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Sunflower butter

From Wikipedia, the free encyclopedia
Sunflower butter
Alternative namesSunflower seed butter, sunbutter
Main ingredientsSunflower seeds

Sunflower butter, also known as sunflower seed butter, is a food paste made from sunflower seeds.[1] Sunflower butter is commonly used as a substitute for peanut butter when allergies are a concern.



U.S. commercial versions of sunflower butter were first introduced in the early 1980s as alternatives to peanut butter, particularly for those with nut allergies or peanut allergies. These attempts were unsuccessful, which was attributed to issues with its greenish appearance, "poor texture", and a bitter, under-roasted taste.[2]

Two decades later, in 2000, researchers at the Agricultural Research Service of the Department of Agriculture, working with sunflower seed processor Red River Commodities, developed a formulation that "resembled the texture, flavor, and nutty appearance of commercially available peanut butter", focusing on the degree of roasting and the amounts of sugar, salt, and stabilizer (hydrogenated cottonseed and rapeseed oils).[2] Their subsidiary, SunGold Foods, Inc., introduced their sunflower seed butter, marketed under the name SunButter, in 2002.[3] By 2011, SunButter became available at major grocery retailers.[3]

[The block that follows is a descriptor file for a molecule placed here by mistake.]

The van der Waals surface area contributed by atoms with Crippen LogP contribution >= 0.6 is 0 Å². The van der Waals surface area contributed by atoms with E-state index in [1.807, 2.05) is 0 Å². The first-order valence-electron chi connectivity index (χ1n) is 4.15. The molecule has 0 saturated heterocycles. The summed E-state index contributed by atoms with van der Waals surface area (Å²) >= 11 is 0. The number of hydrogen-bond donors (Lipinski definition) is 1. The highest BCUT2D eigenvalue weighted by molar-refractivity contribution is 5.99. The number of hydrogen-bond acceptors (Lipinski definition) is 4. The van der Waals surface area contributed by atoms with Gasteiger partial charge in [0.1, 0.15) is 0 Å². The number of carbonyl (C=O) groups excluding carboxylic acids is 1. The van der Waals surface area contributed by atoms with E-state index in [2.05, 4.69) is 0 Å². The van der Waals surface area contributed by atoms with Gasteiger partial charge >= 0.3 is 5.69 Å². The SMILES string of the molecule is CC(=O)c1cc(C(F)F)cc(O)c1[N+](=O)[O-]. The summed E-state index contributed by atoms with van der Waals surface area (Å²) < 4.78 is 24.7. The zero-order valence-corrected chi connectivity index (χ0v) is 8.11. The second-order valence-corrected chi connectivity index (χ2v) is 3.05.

Several major grocery chains and online retailers now produce store-brand sunflower butter.[citation needed] Sunflower seed butter can also be made in home kitchens using a food processor or high speed blender. [4]

Potential allergen


Due to the prevalence of peanut allergies, schools may offer peanut-free menu options or implement entirely nut-free policies.[5] Sunflower butter may be an alternative in schools where peanut butter and other nuts are banned, although some people with peanut allergies may also be allergic to sunflower seed butter.[6]

Sunflower butter can also be used as a dip for fruit and vegetables, in a sandwich, or in recipes that call for peanut butter;[7] peanut butter, however, contains higher levels of protein.[8]

See also



  1. ^ Peabody, Erin (May 17, 2005). "Sunflower Seed Butter Improves As It Spreads Across America". United States Department of Agriculture. Retrieved 2009-01-07.
  2. ^ a b Lima, Isabel M.; Guraya, Harmeet S. (2005). "Optimization Analysis of Sunflower Butter" (PDF). Journal of Food Science. 70 (6). Institute of Food Technologists: 365–370. doi:10.1111/j.1365-2621.2005.tb11457.x. Retrieved 2011-03-18.
  3. ^ a b "News & Events: SunButter". Agricultural Research Service. USDA. January 4, 2011. Retrieved 2011-03-18.
  4. ^ "How To Make Sunflower Seed Butter". Plantily. 2019-12-10. Retrieved 2023-08-02.
  5. ^ Groce, Victoria (June 9, 2008). "Why is My Child's School Nut-Free? What food can she bring?". Retrieved 2011-03-03.
  6. ^ Hsu, Denise; Katelaris, Constance (2007). "Is "nut-free" sunflower seed butter safer for children with peanut allergy?". The Medical Journal of Australia. 187 (9). Australasian Medical Publishing Company: 542–543. Retrieved 2012-03-01.
  7. ^ "USDA Foods Product Information Sheet" (PDF).
  8. ^ Thomas, R.G.; Genhardt, S.E. (2012). "Sunflower Seed Butter and Almond Butter as Nutrient-Rich Alternatives to Peanut Butter" (PDF). USDA. Retrieved 2011-03-02.